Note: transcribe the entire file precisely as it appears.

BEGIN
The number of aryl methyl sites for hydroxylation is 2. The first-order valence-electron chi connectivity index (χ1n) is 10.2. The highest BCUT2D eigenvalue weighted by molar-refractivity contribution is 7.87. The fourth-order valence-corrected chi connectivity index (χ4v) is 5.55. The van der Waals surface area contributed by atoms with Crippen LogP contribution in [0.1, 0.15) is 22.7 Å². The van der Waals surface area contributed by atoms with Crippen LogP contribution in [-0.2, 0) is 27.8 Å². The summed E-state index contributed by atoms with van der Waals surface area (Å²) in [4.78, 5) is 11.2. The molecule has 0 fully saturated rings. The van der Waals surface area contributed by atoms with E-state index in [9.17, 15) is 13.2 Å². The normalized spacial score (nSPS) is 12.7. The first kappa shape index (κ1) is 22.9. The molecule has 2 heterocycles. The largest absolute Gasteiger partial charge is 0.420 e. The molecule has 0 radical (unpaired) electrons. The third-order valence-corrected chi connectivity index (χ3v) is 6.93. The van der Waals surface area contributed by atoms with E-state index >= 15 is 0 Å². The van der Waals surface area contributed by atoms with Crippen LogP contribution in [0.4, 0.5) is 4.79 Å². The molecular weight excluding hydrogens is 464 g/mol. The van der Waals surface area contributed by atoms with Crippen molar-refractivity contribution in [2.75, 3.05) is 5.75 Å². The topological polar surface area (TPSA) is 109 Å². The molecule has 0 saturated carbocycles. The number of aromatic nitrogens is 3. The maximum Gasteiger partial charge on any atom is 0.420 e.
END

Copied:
The number of aryl methyl sites for hydroxylation is 2. The first-order valence-electron chi connectivity index (χ1n) is 10.2. The highest BCUT2D eigenvalue weighted by molar-refractivity contribution is 7.87. The fourth-order valence-corrected chi connectivity index (χ4v) is 5.55. The van der Waals surface area contributed by atoms with Crippen LogP contribution in [0.1, 0.15) is 22.7 Å². The van der Waals surface area contributed by atoms with Crippen LogP contribution in [-0.2, 0) is 27.8 Å². The summed E-state index contributed by atoms with van der Waals surface area (Å²) in [4.78, 5) is 11.2. The molecule has 0 fully saturated rings. The van der Waals surface area contributed by atoms with E-state index in [9.17, 15) is 13.2 Å². The normalized spacial score (nSPS) is 12.7. The first kappa shape index (κ1) is 22.9. The molecule has 2 heterocycles. The largest absolute Gasteiger partial charge is 0.420 e. The molecule has 0 radical (unpaired) electrons. The third-order valence-corrected chi connectivity index (χ3v) is 6.93. The van der Waals surface area contributed by atoms with E-state index >= 15 is 0 Å². The van der Waals surface area contributed by atoms with Crippen LogP contribution in [0.4, 0.5) is 4.79 Å². The molecular weight excluding hydrogens is 464 g/mol. The van der Waals surface area contributed by atoms with Crippen molar-refractivity contribution in [2.75, 3.05) is 5.75 Å². The topological polar surface area (TPSA) is 109 Å². The molecule has 0 saturated carbocycles. The number of aromatic nitrogens is 3. The maximum Gasteiger partial charge on any atom is 0.420 e.